The Diamond Bourse of Canada wants to encourage secondary industry while enhancing our global stature
by Greg Klein
Canada produces about 15% of the world’s diamond supply, ranks third globally for production by value and enjoys a reputation for high-quality stones that are mined ethically. But talk to David Gavin, president of the Diamond Bourse of Canada, and you get the impression this country’s industry has yet to achieve its rightful stature internationally—or domestically, for that matter. He hopes the association will help change that.
An exchange that brings together buyers and sellers, the bourse has 74 members, mostly diamond wholesalers but also representatives of Canada’s “very small” manufacturing sector, which cuts and polishes rough diamonds for jewelry.
With 90% of Canadian-mined diamonds being sent overseas for that purpose, the bourse “unfortunately” has a membership largely restricted to handling diamonds cut and polished abroad. Gavin wants Canada to develop a stronger secondary industry.
“I’m trying to open up channels of communication” with two of the diamond miners currently operating in Canada, Dominion Diamond TSX:DDC and De Beers, Gavin says. “But the problem is they already have these mature channels of distribution. They have a lot more buyers than merchandise. But markets change over time. South Africa was once the powerhouse in terms of diamond business. They have a very small manufacturing community left.”
Botswana, on the other hand, “really forced De Beers’ hand and made them move from London to Botswana. That created more of a secondary industry which we’d love to see in Canada.”
Although Anglo American owns an 85% stake in De Beers, Botswana’s government holds the rest. In 2012, following negotiations prompted by the government, De Beers started moved its sorting and sales operations to the capital city of Gaborone.
Then last month Rapaport News reported that Namibia hopes to break its dependency on De Beers and “develop its diamond industry beyond mining to enable job creation in cutting and polishing and now trading.”
Still, Canada’s industry is young, having started with the Ekati mine in 1998. “Compare that with South Africa, where it’s well over 100 years old,” Gavin points out. “Our diamond bourse itself is only five years old. Compare that to Antwerp, with its storied past of about 500 years.”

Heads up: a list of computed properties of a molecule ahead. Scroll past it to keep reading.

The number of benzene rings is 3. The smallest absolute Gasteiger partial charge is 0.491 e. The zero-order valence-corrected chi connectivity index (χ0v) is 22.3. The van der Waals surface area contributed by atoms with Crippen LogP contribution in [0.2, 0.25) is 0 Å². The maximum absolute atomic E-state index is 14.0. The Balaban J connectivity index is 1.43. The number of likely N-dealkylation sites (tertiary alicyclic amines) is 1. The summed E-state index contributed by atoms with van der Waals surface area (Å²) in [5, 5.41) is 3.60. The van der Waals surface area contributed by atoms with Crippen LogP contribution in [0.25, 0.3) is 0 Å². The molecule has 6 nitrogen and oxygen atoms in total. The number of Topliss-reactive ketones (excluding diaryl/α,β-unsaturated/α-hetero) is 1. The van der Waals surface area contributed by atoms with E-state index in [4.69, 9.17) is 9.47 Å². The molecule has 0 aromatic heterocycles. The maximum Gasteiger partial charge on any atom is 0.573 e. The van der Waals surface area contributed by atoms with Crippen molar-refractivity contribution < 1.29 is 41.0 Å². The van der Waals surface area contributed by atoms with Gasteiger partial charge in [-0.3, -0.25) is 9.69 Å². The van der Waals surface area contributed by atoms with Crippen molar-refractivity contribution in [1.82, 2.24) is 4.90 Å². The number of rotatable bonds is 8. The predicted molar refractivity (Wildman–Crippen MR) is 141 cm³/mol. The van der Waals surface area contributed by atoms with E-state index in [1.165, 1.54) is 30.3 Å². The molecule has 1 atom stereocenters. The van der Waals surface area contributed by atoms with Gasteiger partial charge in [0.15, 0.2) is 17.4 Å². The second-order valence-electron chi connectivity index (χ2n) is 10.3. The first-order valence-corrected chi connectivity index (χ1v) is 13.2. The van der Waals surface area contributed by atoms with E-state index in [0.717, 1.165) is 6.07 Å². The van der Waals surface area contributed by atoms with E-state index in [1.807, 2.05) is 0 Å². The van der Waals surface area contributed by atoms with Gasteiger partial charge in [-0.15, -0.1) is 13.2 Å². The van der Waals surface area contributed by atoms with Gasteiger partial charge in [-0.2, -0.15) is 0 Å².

Gavin himself goes back a ways. “I was born into the industry,” he says. His grandfather was an Amsterdam diamond cutter who learned his trade in Antwerp. In 1926 he took a job at a Cape Town diamond cutting factory before opening his own in Johannesburg. “Dad went into the business and I went into the business. We go back 100 years and I’ve been in the business 33 years.”
Although a nation-wide association, the bourse traces its source to Ontario’s provincial government. “When the Victor diamond mine was about to open the Ontario government considered the diamond mining industry as uncharted waters,” Gavin recalls. “They felt there had to be some kind of representation from an industry standpoint.” The province encouraged stakeholders to form an association which eventually evolved into the national exchange.
With offices in downtown Toronto, the bourse holds special sales and regular Wednesday afternoon trading events. The facility also features viewing rooms and an appraisal lab, while the bourse maintains a bonded warehouse. An additional line of communication connects buyers and sellers through IBOURSE, an online trading platform. “It has 5,000 stones currently listed. Obviously the internet will play a big part in our future.”
Apart from practical services the association “gives members a voice and a point of reference of what’s happening worldwide with the diamond markets,” he adds. Last month’s entry into the World Federation of Diamond Bourses “raises our profile both internally and externally. We’re now part and parcel of the world diamond community, which is going to open up markets for some of our diamond sellers and new markets for people outside Canada.”
Of course the country already enjoys considerable global stature. That was cleverly expressed by MDL Diamonds last month when the manufacturing and brokerage firm unveiled its new Arcticmark brand by adding to the four Cs of diamonds: “Cut, colour, clarity, carat and now Canadian. This is the new definition of outstanding quality of diamonds.”
Canada’s most important distinction “is responsible mining,” Gavin points out. “There’s a chain of custody that’s very transparent from extraction to marketplace. Not just with diamonds but in general with any product, people want to know there’s social responsibility in how these goods are procured. It’s very easy to track Canadian diamonds from mine to market.”
That applies to diamonds from Canada that are cut and polished abroad. “They are of Canadian origin and adhere to the Kimberley Process,” he says. “They are easily identifiable as Canadian.”
Then there’s the quality, Gavin adds. De Beers, for example, calls Victor “one of the highest-quality producing diamond mines in the world,” surpassing even the renown of Northwest Territories mines.
“The gem quality of the rough that’s coming out of Canada is high. Compare that to South Africa, where there’s a certain percentage that’s gem quality and the rest of it’s industrial.”
Among other goals, he would like the bourse to form closer relations with mining companies. “We can offer some insight into a different aspect of the business.”
Gavin also wants to raise awareness of Canada’s diamond industry within Canada itself. “If more people knew the industry benefits all Canadians, maybe they would want to keep more diamonds in the country and expand the secondary industry here.”